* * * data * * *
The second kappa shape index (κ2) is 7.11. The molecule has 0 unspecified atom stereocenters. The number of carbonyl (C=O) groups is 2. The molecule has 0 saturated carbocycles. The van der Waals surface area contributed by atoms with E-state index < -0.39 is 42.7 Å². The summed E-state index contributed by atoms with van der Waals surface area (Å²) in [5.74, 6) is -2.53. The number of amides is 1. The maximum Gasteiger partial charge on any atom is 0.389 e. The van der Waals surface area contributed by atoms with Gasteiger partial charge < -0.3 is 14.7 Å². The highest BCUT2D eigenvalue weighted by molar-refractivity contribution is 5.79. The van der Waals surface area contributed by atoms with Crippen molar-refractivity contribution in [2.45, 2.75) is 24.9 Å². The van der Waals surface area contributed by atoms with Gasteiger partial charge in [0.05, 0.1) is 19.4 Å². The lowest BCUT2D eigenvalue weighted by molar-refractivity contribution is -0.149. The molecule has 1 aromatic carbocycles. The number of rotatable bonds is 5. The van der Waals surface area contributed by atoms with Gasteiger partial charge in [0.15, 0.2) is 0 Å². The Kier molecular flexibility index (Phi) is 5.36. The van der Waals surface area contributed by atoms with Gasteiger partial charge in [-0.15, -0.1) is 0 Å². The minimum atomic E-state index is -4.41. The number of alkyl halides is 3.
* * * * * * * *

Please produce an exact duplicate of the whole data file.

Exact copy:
The second kappa shape index (κ2) is 7.11. The molecule has 0 unspecified atom stereocenters. The number of carbonyl (C=O) groups is 2. The molecule has 0 saturated carbocycles. The van der Waals surface area contributed by atoms with E-state index < -0.39 is 42.7 Å². The summed E-state index contributed by atoms with van der Waals surface area (Å²) in [5.74, 6) is -2.53. The number of amides is 1. The maximum Gasteiger partial charge on any atom is 0.389 e. The van der Waals surface area contributed by atoms with Gasteiger partial charge < -0.3 is 14.7 Å². The highest BCUT2D eigenvalue weighted by molar-refractivity contribution is 5.79. The van der Waals surface area contributed by atoms with Crippen molar-refractivity contribution in [2.45, 2.75) is 24.9 Å². The van der Waals surface area contributed by atoms with Gasteiger partial charge in [0.05, 0.1) is 19.4 Å². The lowest BCUT2D eigenvalue weighted by molar-refractivity contribution is -0.149. The molecule has 1 aromatic carbocycles. The number of rotatable bonds is 5. The van der Waals surface area contributed by atoms with Gasteiger partial charge in [0.15, 0.2) is 0 Å². The Kier molecular flexibility index (Phi) is 5.36. The van der Waals surface area contributed by atoms with Gasteiger partial charge in [-0.15, -0.1) is 0 Å². The minimum atomic E-state index is -4.41. The number of alkyl halides is 3.